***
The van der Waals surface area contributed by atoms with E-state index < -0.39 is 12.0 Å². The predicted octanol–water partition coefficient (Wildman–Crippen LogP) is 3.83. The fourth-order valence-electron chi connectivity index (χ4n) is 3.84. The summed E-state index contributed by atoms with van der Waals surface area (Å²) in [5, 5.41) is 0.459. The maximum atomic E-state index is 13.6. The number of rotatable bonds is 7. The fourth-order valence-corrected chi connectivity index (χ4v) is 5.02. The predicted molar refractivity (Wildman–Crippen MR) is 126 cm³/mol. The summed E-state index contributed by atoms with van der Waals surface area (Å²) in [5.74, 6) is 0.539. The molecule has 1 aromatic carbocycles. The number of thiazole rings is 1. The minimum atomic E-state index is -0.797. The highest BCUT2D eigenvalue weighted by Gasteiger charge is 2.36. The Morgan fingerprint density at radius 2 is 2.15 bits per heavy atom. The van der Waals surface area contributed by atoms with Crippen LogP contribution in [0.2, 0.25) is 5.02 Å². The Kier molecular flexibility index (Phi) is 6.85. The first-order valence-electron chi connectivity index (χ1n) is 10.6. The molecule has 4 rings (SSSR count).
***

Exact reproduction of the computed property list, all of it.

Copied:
The van der Waals surface area contributed by atoms with E-state index < -0.39 is 12.0 Å². The predicted octanol–water partition coefficient (Wildman–Crippen LogP) is 3.83. The fourth-order valence-electron chi connectivity index (χ4n) is 3.84. The summed E-state index contributed by atoms with van der Waals surface area (Å²) in [5, 5.41) is 0.459. The maximum atomic E-state index is 13.6. The number of rotatable bonds is 7. The fourth-order valence-corrected chi connectivity index (χ4v) is 5.02. The predicted molar refractivity (Wildman–Crippen MR) is 126 cm³/mol. The summed E-state index contributed by atoms with van der Waals surface area (Å²) in [5.74, 6) is 0.539. The molecule has 1 aromatic carbocycles. The number of thiazole rings is 1. The minimum atomic E-state index is -0.797. The highest BCUT2D eigenvalue weighted by Gasteiger charge is 2.36. The Morgan fingerprint density at radius 2 is 2.15 bits per heavy atom. The van der Waals surface area contributed by atoms with Crippen LogP contribution in [0.2, 0.25) is 5.02 Å². The Kier molecular flexibility index (Phi) is 6.85. The first-order valence-electron chi connectivity index (χ1n) is 10.6. The molecule has 4 rings (SSSR count).